Modest growth in competitive market
In 2016 the market for domestic replacement windows and doors was estimated to have grown by 3% in value terms, according to AMA Research.
Following good growth in 2014, the market reverted to lower growth rates in 2015-16, reflecting the mature state of the market and the high rates of household penetration of double glazing, the organisation said in its latest report (‘Domestic Replacement Door and Window Market Report – UK 2016-2020 Analysis’).
“Future growth in this market remains dependent on a positive housing market, but our forecasts for 2017 and beyond remain muted, with the uncertain economic situation a central factor,” it said.
PVCU is the dominant material in the replacement windows market, with the direct sell route particularly strong. However, PVCU continues to face challenges in the entrance doors and patio doors sectors where composites and aluminium, particularly for bifold doors, continue to take share.
The ‘re-replacements’ market for windows has been the key driver, while security, acoustic and thermal insulation properties, and sustainability remain core themes.
In recent years companies have increasingly offered quality products with a wider choice of options, with colour being singled out as a striking example.
In the entrance door sector the share of composites has grown, accounting for one-third of the market in 2016.
“This has been mainly at the expense of PVCU with timber still retaining largest share in terms of materials mix,” the report said. “Growth for replacement entrance doors has been higher than for replacement windows with key drivers including security issues, wear and tear from climate/regular use, as well as the fact that replacing the front or back door represents a significantly smaller investment than would be needed for replacement windows.”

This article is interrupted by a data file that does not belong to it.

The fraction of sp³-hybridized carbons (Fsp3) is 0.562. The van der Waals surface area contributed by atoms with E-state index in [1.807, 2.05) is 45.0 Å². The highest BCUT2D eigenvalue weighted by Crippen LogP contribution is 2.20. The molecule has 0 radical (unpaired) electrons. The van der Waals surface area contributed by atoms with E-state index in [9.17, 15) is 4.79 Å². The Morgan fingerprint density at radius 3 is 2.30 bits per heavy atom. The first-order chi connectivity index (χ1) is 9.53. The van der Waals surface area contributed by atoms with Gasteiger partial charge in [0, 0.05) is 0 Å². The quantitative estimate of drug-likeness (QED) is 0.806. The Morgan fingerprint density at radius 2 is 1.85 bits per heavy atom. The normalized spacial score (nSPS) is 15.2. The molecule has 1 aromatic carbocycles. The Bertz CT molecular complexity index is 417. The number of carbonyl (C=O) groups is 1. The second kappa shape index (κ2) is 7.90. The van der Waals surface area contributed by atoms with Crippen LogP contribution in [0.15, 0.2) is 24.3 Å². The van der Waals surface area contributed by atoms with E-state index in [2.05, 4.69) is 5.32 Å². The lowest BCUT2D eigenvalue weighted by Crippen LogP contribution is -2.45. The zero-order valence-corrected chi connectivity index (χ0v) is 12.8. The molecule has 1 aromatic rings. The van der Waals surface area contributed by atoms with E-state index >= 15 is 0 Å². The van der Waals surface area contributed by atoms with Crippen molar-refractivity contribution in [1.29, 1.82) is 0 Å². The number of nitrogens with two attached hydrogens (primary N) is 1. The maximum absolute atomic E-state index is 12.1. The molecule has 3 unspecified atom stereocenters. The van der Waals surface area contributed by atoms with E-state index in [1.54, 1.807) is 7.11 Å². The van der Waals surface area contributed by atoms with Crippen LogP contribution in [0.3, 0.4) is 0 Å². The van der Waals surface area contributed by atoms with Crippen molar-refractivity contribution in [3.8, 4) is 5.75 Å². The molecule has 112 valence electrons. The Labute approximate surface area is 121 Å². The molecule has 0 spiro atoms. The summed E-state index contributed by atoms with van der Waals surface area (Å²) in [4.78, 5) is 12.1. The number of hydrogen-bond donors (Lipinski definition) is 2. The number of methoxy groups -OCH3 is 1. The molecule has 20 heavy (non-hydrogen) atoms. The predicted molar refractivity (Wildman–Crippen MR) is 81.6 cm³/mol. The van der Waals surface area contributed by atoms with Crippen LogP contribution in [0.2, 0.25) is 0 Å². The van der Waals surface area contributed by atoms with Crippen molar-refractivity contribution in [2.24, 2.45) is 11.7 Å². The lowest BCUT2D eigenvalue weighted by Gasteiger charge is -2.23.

While bifolds are seen as modern replacements for patio doors, the whole sector has benefitted from the home extension market and the trend for increased daylighting.
The report also said that due to its maturity, the domestic replacement doors and windows market is characterised by a highly fragmented supply structure and fierce competition.
“This is particularly true of the PVCU fabricator/installer sector where margins are low,” it said. “In broad terms, aluminium fabrication/installation companies appear to be doing well, though this is only in part due to the replacement market, as aluminium is used to a significant extent in commercial and new build flats, for example.
“However, aluminium fabrication/installation business offer higher margins than PVCU. Major restructuring has been seen in the replacement window and door sector in the last few years, with further rationalisation anticipated at all levels of the supply chain.”
Jane Tarver of AMA Research said the future direction of this market remains unclear following Brexit.
“However, our forecasts anticipate modest growth of around 2% per annum, which is likely to be driven by a basic underlying demand for second and third time replacements,” she said.
A return to the volumes seen in the 1990s remains unlikely due to the high penetration level of double glazing and improved replacement products with longer life cycles. However, new legislation may encourage replacement of windows and doors to some extent, as increasingly stringent regulations for thermal efficiency and security continue to be introduced.
Another key driver for second and third time replacement is likely to be aesthetics as householders opt for different colour and glazing options for windows and entrance doors in order to maintain an up to date look. In addition, emerging niche sectors are also likely to continue to offer opportunities – bifold doors has been a recent example as homeowners look to open-up access to their garden areas with large, flexible glazed areas.
More can be found at www.amaresearch.co.uk